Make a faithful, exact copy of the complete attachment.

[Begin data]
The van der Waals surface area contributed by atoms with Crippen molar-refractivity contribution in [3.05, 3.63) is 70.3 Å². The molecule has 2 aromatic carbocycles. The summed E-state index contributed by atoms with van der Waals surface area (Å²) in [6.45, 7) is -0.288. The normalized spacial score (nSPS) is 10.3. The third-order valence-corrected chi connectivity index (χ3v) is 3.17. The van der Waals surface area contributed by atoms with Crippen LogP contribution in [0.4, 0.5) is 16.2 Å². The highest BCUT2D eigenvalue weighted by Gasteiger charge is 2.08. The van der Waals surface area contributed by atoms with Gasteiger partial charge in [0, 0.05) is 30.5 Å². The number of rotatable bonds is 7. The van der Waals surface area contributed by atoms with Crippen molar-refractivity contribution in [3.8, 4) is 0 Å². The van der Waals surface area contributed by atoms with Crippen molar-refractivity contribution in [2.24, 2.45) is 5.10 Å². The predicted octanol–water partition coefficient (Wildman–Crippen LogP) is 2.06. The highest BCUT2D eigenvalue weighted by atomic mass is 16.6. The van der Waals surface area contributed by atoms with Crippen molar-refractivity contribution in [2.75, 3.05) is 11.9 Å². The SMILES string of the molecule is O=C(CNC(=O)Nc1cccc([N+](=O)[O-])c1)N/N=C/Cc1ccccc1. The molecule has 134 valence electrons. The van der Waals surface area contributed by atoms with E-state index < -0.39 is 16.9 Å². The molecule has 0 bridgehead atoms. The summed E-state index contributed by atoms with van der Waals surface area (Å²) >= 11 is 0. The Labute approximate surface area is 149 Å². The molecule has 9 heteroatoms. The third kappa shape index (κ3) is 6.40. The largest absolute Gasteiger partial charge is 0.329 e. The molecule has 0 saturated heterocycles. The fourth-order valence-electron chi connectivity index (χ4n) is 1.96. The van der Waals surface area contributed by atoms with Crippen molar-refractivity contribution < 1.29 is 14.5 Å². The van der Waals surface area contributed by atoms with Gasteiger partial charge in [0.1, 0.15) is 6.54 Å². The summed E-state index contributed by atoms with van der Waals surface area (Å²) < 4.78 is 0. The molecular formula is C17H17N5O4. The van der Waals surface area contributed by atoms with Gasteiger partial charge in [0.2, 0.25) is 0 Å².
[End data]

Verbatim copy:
The van der Waals surface area contributed by atoms with Crippen molar-refractivity contribution in [3.05, 3.63) is 70.3 Å². The molecule has 2 aromatic carbocycles. The summed E-state index contributed by atoms with van der Waals surface area (Å²) in [6.45, 7) is -0.288. The normalized spacial score (nSPS) is 10.3. The third-order valence-corrected chi connectivity index (χ3v) is 3.17. The van der Waals surface area contributed by atoms with Crippen LogP contribution in [0.4, 0.5) is 16.2 Å². The highest BCUT2D eigenvalue weighted by Gasteiger charge is 2.08. The van der Waals surface area contributed by atoms with Gasteiger partial charge in [0, 0.05) is 30.5 Å². The number of rotatable bonds is 7. The van der Waals surface area contributed by atoms with Crippen molar-refractivity contribution in [3.8, 4) is 0 Å². The van der Waals surface area contributed by atoms with Crippen molar-refractivity contribution in [2.24, 2.45) is 5.10 Å². The predicted octanol–water partition coefficient (Wildman–Crippen LogP) is 2.06. The highest BCUT2D eigenvalue weighted by atomic mass is 16.6. The van der Waals surface area contributed by atoms with Crippen molar-refractivity contribution in [2.75, 3.05) is 11.9 Å². The SMILES string of the molecule is O=C(CNC(=O)Nc1cccc([N+](=O)[O-])c1)N/N=C/Cc1ccccc1. The molecule has 134 valence electrons. The van der Waals surface area contributed by atoms with E-state index < -0.39 is 16.9 Å². The molecule has 0 bridgehead atoms. The summed E-state index contributed by atoms with van der Waals surface area (Å²) >= 11 is 0. The Labute approximate surface area is 149 Å². The molecule has 9 heteroatoms. The third kappa shape index (κ3) is 6.40. The largest absolute Gasteiger partial charge is 0.329 e. The molecule has 0 saturated heterocycles. The fourth-order valence-electron chi connectivity index (χ4n) is 1.96. The van der Waals surface area contributed by atoms with Crippen molar-refractivity contribution < 1.29 is 14.5 Å². The van der Waals surface area contributed by atoms with Gasteiger partial charge in [0.1, 0.15) is 6.54 Å². The summed E-state index contributed by atoms with van der Waals surface area (Å²) < 4.78 is 0. The molecular formula is C17H17N5O4. The van der Waals surface area contributed by atoms with Gasteiger partial charge in [0.2, 0.25) is 0 Å².